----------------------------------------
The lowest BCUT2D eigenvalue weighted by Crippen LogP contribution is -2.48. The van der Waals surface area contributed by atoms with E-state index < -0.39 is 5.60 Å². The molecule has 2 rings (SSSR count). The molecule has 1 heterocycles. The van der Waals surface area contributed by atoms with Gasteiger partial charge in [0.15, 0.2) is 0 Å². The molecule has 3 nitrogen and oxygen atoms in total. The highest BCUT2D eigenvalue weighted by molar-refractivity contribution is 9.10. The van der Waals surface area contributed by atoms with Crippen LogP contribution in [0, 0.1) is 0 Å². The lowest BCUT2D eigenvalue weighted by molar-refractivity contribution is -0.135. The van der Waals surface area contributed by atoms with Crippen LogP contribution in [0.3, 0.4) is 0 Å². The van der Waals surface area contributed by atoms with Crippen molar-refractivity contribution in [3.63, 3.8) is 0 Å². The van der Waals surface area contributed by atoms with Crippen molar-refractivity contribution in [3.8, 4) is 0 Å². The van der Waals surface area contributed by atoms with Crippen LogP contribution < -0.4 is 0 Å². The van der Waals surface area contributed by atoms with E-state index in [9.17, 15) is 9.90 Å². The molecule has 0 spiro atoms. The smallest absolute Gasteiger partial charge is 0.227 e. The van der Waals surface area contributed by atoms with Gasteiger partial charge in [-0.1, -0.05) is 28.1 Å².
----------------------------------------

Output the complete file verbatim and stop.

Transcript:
The lowest BCUT2D eigenvalue weighted by Crippen LogP contribution is -2.48. The van der Waals surface area contributed by atoms with E-state index < -0.39 is 5.60 Å². The molecule has 2 rings (SSSR count). The molecule has 1 heterocycles. The van der Waals surface area contributed by atoms with Gasteiger partial charge in [0.15, 0.2) is 0 Å². The molecule has 3 nitrogen and oxygen atoms in total. The highest BCUT2D eigenvalue weighted by molar-refractivity contribution is 9.10. The van der Waals surface area contributed by atoms with Crippen LogP contribution in [0, 0.1) is 0 Å². The lowest BCUT2D eigenvalue weighted by molar-refractivity contribution is -0.135. The van der Waals surface area contributed by atoms with Crippen LogP contribution in [0.3, 0.4) is 0 Å². The van der Waals surface area contributed by atoms with Crippen molar-refractivity contribution in [3.63, 3.8) is 0 Å². The van der Waals surface area contributed by atoms with Crippen molar-refractivity contribution in [3.8, 4) is 0 Å². The van der Waals surface area contributed by atoms with Crippen LogP contribution < -0.4 is 0 Å². The van der Waals surface area contributed by atoms with E-state index in [9.17, 15) is 9.90 Å². The molecule has 0 spiro atoms. The smallest absolute Gasteiger partial charge is 0.227 e. The van der Waals surface area contributed by atoms with Gasteiger partial charge in [-0.1, -0.05) is 28.1 Å².